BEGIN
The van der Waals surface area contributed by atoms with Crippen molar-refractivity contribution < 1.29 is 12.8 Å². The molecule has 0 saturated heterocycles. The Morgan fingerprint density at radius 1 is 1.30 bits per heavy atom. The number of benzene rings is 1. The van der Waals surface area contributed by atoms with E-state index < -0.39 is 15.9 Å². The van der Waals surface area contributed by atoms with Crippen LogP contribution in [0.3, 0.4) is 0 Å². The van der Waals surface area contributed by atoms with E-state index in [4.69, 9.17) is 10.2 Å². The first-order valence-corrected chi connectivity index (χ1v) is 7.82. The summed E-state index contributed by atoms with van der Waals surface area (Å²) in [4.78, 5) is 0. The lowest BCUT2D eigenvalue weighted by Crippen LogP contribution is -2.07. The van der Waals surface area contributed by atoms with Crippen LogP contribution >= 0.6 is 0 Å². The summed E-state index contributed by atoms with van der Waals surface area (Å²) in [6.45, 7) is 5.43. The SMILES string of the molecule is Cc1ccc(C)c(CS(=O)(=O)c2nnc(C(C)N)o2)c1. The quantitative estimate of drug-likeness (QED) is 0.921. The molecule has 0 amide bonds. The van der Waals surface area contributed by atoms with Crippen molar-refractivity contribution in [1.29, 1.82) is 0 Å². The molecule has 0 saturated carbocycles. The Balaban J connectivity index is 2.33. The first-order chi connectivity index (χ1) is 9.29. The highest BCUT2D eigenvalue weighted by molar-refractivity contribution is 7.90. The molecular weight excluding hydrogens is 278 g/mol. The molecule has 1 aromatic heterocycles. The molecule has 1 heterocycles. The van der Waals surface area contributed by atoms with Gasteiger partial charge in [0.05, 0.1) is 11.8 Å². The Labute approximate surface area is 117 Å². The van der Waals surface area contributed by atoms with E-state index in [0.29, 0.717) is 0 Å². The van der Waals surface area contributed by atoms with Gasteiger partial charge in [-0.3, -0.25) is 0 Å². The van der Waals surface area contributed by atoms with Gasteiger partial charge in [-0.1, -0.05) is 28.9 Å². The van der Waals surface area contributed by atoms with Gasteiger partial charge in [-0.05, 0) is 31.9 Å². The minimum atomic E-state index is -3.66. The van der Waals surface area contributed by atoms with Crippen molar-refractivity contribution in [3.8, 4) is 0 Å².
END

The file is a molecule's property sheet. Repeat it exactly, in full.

The van der Waals surface area contributed by atoms with Crippen molar-refractivity contribution < 1.29 is 12.8 Å². The molecule has 0 saturated heterocycles. The Morgan fingerprint density at radius 1 is 1.30 bits per heavy atom. The number of benzene rings is 1. The van der Waals surface area contributed by atoms with E-state index < -0.39 is 15.9 Å². The van der Waals surface area contributed by atoms with Crippen LogP contribution in [0.3, 0.4) is 0 Å². The van der Waals surface area contributed by atoms with E-state index in [4.69, 9.17) is 10.2 Å². The first-order valence-corrected chi connectivity index (χ1v) is 7.82. The summed E-state index contributed by atoms with van der Waals surface area (Å²) in [4.78, 5) is 0. The lowest BCUT2D eigenvalue weighted by Crippen LogP contribution is -2.07. The van der Waals surface area contributed by atoms with Crippen LogP contribution >= 0.6 is 0 Å². The summed E-state index contributed by atoms with van der Waals surface area (Å²) in [6.45, 7) is 5.43. The SMILES string of the molecule is Cc1ccc(C)c(CS(=O)(=O)c2nnc(C(C)N)o2)c1. The quantitative estimate of drug-likeness (QED) is 0.921. The molecule has 0 amide bonds. The van der Waals surface area contributed by atoms with Crippen molar-refractivity contribution in [1.29, 1.82) is 0 Å². The molecule has 0 saturated carbocycles. The Balaban J connectivity index is 2.33. The first-order chi connectivity index (χ1) is 9.29. The highest BCUT2D eigenvalue weighted by molar-refractivity contribution is 7.90. The molecular weight excluding hydrogens is 278 g/mol. The molecule has 1 aromatic heterocycles. The molecule has 1 heterocycles. The van der Waals surface area contributed by atoms with Gasteiger partial charge in [0.05, 0.1) is 11.8 Å². The Labute approximate surface area is 117 Å². The van der Waals surface area contributed by atoms with E-state index in [0.29, 0.717) is 0 Å². The van der Waals surface area contributed by atoms with Gasteiger partial charge in [-0.3, -0.25) is 0 Å². The van der Waals surface area contributed by atoms with Gasteiger partial charge in [-0.1, -0.05) is 28.9 Å². The van der Waals surface area contributed by atoms with Gasteiger partial charge in [-0.05, 0) is 31.9 Å². The minimum atomic E-state index is -3.66. The van der Waals surface area contributed by atoms with Crippen molar-refractivity contribution in [3.8, 4) is 0 Å².